Winter won’t quit just yet across the western United States as a new round of heavy snow will bury Colorado beginning on Friday night.
The snow will come to the delight of skiers and snowboarders, but to the displeasure of short and long-term travelers through the region and warm weather enthusiasts.
Flight delays, including at Denver International Airport, and slippery and snow-covered stretches of interstates 25 and 70 are possible.
Heavy snow will fall on the northwestern side of a storm poised to unleash a significant severe weather outbreak over the South Central states.
“Enough snow could fall to shovel and plow across parts of Colorado, Wyoming and northern New Mexico by Saturday afternoon,” AccuWeather Meteorologist Brett Rathbun said.
The snow will fall at a fast enough pace to quickly accumulate on roadways and make driving dangerous.
The heaviest snow will fall on the mountains south and west of Denver to west of Colorado Springs and Pueblo, Colorado.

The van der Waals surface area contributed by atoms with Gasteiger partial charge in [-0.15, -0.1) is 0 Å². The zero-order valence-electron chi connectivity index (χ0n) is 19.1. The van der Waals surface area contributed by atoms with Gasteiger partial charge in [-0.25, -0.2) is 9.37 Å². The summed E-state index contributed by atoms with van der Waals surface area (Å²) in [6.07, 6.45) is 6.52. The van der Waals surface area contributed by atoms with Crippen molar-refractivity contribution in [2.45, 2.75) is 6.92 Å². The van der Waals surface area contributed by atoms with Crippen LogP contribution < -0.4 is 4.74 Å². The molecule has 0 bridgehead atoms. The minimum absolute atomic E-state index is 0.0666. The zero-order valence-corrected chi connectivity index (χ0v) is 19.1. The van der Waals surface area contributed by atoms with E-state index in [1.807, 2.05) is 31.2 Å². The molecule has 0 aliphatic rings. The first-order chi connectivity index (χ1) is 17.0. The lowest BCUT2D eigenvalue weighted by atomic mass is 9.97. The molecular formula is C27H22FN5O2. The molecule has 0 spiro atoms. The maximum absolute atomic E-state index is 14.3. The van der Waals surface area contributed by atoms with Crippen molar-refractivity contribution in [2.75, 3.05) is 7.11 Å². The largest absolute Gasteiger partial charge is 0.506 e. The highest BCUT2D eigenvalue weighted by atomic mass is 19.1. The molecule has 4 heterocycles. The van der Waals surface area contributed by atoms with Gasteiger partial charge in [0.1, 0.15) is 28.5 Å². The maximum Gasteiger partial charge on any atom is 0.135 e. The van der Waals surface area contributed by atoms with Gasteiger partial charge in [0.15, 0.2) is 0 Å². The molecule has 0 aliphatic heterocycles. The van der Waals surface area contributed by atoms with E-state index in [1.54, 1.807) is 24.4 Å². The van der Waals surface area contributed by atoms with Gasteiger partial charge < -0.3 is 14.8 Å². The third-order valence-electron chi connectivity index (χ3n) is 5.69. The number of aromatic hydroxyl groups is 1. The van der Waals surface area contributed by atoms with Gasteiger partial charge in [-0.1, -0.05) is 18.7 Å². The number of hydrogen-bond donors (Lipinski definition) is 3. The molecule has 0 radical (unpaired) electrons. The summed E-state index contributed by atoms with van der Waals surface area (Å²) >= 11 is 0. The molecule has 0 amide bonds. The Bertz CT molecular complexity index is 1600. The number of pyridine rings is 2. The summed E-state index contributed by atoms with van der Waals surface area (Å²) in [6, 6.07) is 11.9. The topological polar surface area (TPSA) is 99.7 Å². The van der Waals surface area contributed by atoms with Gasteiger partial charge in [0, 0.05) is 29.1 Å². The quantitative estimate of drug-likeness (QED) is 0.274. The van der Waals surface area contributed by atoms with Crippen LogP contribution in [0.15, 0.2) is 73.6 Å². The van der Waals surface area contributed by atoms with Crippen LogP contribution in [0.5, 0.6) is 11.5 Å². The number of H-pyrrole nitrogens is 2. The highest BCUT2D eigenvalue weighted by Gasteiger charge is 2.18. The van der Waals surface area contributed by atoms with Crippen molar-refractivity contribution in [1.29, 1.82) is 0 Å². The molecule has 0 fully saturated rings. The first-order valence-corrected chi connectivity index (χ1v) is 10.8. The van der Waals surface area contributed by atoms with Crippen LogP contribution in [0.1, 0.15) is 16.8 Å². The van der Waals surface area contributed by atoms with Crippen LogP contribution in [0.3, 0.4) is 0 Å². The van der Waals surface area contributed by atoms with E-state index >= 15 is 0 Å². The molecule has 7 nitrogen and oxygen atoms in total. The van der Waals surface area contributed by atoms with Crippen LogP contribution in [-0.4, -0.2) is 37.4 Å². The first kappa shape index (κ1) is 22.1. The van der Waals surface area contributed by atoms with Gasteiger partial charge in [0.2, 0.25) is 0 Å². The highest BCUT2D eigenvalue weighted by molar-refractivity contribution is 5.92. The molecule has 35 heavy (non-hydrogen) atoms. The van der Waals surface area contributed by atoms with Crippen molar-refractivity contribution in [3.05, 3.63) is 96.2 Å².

“April snowstorms are not unusual across Denver as they typically receive their bigger snow events during the fall and spring months,” Rathbun said.
Denver averages 10.7 inches of snow in March and 7 inches in April. The snowfall average decreases to 1.3 inches in May.
Rain could mix with or change over to snow in parts of western Kansas, west-central Nebraska. Accumulating snow will reach part of the panhandles of Oklahoma and Texas.
Winds strengthening around the storm’s center will whip the snow around and cause areas of blowing and drifting snow and low visibility. Localized blizzard conditions may occur, as well as sporadic power outages.
“It will be a cold day on Saturday with high temperatures running 20-30 degrees Fahrenheit below normal for late April,” Rathbun said.
The gusty winds will lower AccuWeather RealFeel® Temperatures into the 20s F.
In the wake of the storm, natural melting and freezing cycles could lead to slick spots into early next week. Afternoon highs will climb into the 50s and 60s F, with lows dipping to at or below the freezing mark.